Planning is bad. I told you planning is bad. If you start with planning you never do anything else....
Well, okay, today is shopping and errand day. But that didn't take all day.
And I made the cardinal mistake. My mind wouldn't settle, so rather than starting the timer and saying "go!" I let myself go over the to do list and plans and all that. And as predicted, I didn't stop.
I did come to the invigorating conclusion that, if I were to write 10,000 words a week, and took three months of summer off (when I am too sleep-deprived to write), I'd still get 390,000 words done in a year, which would cover all the stuff in my immediate To Write list. Really great plans for someone who didn't actually write any words today!
What happened instead is that by the time I got done shopping, I went all visual. I've been playing with the idea of doing covers and then writing stories to go with them. But mostly I'm just, like, "Oooo, that's a cool shape." "Like that contrast." "That's a really cool color palette." (Okay, maybe not even that verbal. More like "Oooooo, pretty!")
So my goal for right now is to write one sentence before bed....
Oh, wait... I had something to say about my attention span. What was it?
Something I've noticed that I want to build on. I can't do routines. I have never been able to do them. Never could do things by rote: I have to actually think about them. I suspect it is related to my issues with dyscalcula and dyslexia, but I don't know. It could be related to the fact that I worked a job for 25 years that was irregular and reactive.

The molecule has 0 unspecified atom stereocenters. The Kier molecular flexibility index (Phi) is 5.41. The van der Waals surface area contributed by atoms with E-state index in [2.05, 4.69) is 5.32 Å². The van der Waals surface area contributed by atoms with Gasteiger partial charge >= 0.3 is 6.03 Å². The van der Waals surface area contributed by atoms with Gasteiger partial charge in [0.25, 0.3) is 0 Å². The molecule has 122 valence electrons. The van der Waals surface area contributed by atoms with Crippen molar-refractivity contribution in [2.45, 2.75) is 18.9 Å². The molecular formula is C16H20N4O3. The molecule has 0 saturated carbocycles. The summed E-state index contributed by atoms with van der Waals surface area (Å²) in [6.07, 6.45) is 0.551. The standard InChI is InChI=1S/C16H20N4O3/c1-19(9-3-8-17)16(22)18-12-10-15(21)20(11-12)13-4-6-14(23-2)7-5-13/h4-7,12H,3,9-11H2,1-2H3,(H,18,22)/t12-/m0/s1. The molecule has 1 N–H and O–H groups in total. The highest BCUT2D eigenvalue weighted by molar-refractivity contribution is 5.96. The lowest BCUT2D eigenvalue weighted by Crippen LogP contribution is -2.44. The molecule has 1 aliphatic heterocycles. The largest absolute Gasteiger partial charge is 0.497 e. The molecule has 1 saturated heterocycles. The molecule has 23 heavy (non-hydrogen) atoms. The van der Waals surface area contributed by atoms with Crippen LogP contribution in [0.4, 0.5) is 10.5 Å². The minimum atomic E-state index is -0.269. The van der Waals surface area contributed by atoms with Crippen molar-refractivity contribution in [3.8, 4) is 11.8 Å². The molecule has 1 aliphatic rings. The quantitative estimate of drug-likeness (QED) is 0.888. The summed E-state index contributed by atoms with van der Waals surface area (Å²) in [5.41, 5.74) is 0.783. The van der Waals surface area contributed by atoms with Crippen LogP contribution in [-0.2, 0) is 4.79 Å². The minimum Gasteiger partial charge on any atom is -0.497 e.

What I've discovered is that I can kinda sorta do a routine if I mix up the contents of the routine every three days or so. I think this is why I tend to be more productive when I work on more than one thing at a time.
And I realize it's why that randomized list of tasks works for me. If I set myself to the keyboard every day and pick a random task to do for 15 minutes, I can do that right off the bat, and then keep going for a productive day. If I try to skip the randomization, and continue the task I was doing the day before, it might work for a day or two, but by the third day, my mind flies off into the ozone. Instantly.
I am told that if you're like this (or even if you're not) this can get worse when you are menopausal. (And that it can last for a year. Or even longer. Thanks Mother Nature! You're a pal!)
So, back to the timer for me. Gotta go write that one sentence before bed, though.
See you in the funny papers.